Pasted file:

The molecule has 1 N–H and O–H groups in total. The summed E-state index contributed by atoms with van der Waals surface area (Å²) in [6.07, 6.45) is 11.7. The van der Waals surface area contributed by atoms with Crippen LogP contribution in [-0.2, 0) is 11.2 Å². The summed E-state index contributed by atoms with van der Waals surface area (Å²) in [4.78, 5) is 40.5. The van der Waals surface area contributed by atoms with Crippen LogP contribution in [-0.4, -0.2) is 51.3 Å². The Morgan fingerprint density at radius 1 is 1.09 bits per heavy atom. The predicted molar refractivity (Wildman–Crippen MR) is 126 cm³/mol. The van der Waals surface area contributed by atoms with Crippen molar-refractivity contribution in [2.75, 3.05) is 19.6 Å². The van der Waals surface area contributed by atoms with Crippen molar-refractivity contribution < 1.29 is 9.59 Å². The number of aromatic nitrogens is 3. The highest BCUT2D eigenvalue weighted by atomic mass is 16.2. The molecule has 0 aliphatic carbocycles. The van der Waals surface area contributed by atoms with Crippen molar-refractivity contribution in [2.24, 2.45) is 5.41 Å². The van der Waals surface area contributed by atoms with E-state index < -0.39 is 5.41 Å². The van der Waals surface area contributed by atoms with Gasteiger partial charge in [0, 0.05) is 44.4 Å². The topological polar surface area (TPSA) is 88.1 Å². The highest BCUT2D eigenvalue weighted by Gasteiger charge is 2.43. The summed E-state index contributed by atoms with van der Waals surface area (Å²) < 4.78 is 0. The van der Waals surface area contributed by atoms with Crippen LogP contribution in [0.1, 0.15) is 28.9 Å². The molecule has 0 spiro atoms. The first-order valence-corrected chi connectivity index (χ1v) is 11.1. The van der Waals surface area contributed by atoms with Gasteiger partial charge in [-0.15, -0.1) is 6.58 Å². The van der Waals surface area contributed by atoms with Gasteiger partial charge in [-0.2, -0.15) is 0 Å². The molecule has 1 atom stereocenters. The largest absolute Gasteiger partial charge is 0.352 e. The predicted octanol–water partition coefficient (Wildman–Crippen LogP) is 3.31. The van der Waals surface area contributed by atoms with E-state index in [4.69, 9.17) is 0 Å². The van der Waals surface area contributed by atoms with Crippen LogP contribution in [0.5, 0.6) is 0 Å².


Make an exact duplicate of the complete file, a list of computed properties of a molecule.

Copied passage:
The molecule has 1 N–H and O–H groups in total. The summed E-state index contributed by atoms with van der Waals surface area (Å²) in [6.07, 6.45) is 11.7. The van der Waals surface area contributed by atoms with Crippen LogP contribution in [-0.2, 0) is 11.2 Å². The summed E-state index contributed by atoms with van der Waals surface area (Å²) in [4.78, 5) is 40.5. The van der Waals surface area contributed by atoms with Crippen LogP contribution in [-0.4, -0.2) is 51.3 Å². The Morgan fingerprint density at radius 1 is 1.09 bits per heavy atom. The predicted molar refractivity (Wildman–Crippen MR) is 126 cm³/mol. The van der Waals surface area contributed by atoms with Crippen molar-refractivity contribution in [2.75, 3.05) is 19.6 Å². The van der Waals surface area contributed by atoms with Crippen molar-refractivity contribution < 1.29 is 9.59 Å². The number of aromatic nitrogens is 3. The highest BCUT2D eigenvalue weighted by atomic mass is 16.2. The molecule has 0 aliphatic carbocycles. The van der Waals surface area contributed by atoms with Crippen molar-refractivity contribution in [2.24, 2.45) is 5.41 Å². The van der Waals surface area contributed by atoms with E-state index < -0.39 is 5.41 Å². The van der Waals surface area contributed by atoms with Gasteiger partial charge in [0, 0.05) is 44.4 Å². The topological polar surface area (TPSA) is 88.1 Å². The highest BCUT2D eigenvalue weighted by Gasteiger charge is 2.43. The summed E-state index contributed by atoms with van der Waals surface area (Å²) < 4.78 is 0. The van der Waals surface area contributed by atoms with Crippen LogP contribution in [0.1, 0.15) is 28.9 Å². The molecule has 0 spiro atoms. The first-order valence-corrected chi connectivity index (χ1v) is 11.1. The van der Waals surface area contributed by atoms with Gasteiger partial charge in [-0.15, -0.1) is 6.58 Å². The van der Waals surface area contributed by atoms with Gasteiger partial charge in [-0.2, -0.15) is 0 Å². The molecule has 1 atom stereocenters. The largest absolute Gasteiger partial charge is 0.352 e. The predicted octanol–water partition coefficient (Wildman–Crippen LogP) is 3.31. The van der Waals surface area contributed by atoms with E-state index in [4.69, 9.17) is 0 Å². The van der Waals surface area contributed by atoms with Crippen LogP contribution in [0.5, 0.6) is 0 Å².